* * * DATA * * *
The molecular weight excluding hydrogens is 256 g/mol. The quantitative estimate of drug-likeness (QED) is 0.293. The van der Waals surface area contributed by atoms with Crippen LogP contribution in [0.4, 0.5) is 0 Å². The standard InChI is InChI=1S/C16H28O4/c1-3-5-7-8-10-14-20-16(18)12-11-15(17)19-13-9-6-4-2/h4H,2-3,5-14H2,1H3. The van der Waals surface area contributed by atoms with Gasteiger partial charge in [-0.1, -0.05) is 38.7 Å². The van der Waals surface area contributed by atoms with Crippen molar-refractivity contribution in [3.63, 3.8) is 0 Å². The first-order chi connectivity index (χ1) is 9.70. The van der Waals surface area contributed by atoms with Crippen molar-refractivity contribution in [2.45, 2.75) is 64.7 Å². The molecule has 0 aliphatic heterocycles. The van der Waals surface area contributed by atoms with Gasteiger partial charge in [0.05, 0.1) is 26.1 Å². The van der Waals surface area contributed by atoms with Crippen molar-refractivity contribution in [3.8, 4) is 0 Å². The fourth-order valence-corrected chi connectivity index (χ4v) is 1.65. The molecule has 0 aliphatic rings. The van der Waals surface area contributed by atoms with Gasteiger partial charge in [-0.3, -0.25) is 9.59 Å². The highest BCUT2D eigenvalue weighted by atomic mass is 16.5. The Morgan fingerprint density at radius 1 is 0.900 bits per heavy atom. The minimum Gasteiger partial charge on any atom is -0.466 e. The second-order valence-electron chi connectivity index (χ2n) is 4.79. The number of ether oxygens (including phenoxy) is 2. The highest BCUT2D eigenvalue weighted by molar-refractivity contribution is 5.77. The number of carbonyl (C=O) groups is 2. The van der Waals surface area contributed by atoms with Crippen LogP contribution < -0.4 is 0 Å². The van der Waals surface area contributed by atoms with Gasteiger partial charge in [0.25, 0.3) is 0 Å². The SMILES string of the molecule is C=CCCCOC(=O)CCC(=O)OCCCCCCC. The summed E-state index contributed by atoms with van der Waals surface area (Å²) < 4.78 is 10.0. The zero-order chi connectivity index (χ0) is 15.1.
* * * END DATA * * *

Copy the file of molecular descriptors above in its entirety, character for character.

The molecular weight excluding hydrogens is 256 g/mol. The quantitative estimate of drug-likeness (QED) is 0.293. The van der Waals surface area contributed by atoms with Crippen LogP contribution in [0.4, 0.5) is 0 Å². The standard InChI is InChI=1S/C16H28O4/c1-3-5-7-8-10-14-20-16(18)12-11-15(17)19-13-9-6-4-2/h4H,2-3,5-14H2,1H3. The van der Waals surface area contributed by atoms with Gasteiger partial charge in [-0.1, -0.05) is 38.7 Å². The van der Waals surface area contributed by atoms with Crippen molar-refractivity contribution in [3.63, 3.8) is 0 Å². The first-order chi connectivity index (χ1) is 9.70. The van der Waals surface area contributed by atoms with Crippen molar-refractivity contribution in [2.45, 2.75) is 64.7 Å². The molecule has 0 aliphatic heterocycles. The van der Waals surface area contributed by atoms with Gasteiger partial charge in [0.05, 0.1) is 26.1 Å². The van der Waals surface area contributed by atoms with Crippen molar-refractivity contribution in [3.8, 4) is 0 Å². The fourth-order valence-corrected chi connectivity index (χ4v) is 1.65. The molecule has 0 aliphatic rings. The van der Waals surface area contributed by atoms with Gasteiger partial charge in [-0.3, -0.25) is 9.59 Å². The highest BCUT2D eigenvalue weighted by atomic mass is 16.5. The Morgan fingerprint density at radius 1 is 0.900 bits per heavy atom. The minimum Gasteiger partial charge on any atom is -0.466 e. The second-order valence-electron chi connectivity index (χ2n) is 4.79. The number of ether oxygens (including phenoxy) is 2. The highest BCUT2D eigenvalue weighted by molar-refractivity contribution is 5.77. The number of carbonyl (C=O) groups is 2. The van der Waals surface area contributed by atoms with Crippen LogP contribution < -0.4 is 0 Å². The van der Waals surface area contributed by atoms with Gasteiger partial charge in [0.25, 0.3) is 0 Å². The SMILES string of the molecule is C=CCCCOC(=O)CCC(=O)OCCCCCCC. The summed E-state index contributed by atoms with van der Waals surface area (Å²) < 4.78 is 10.0. The zero-order chi connectivity index (χ0) is 15.1.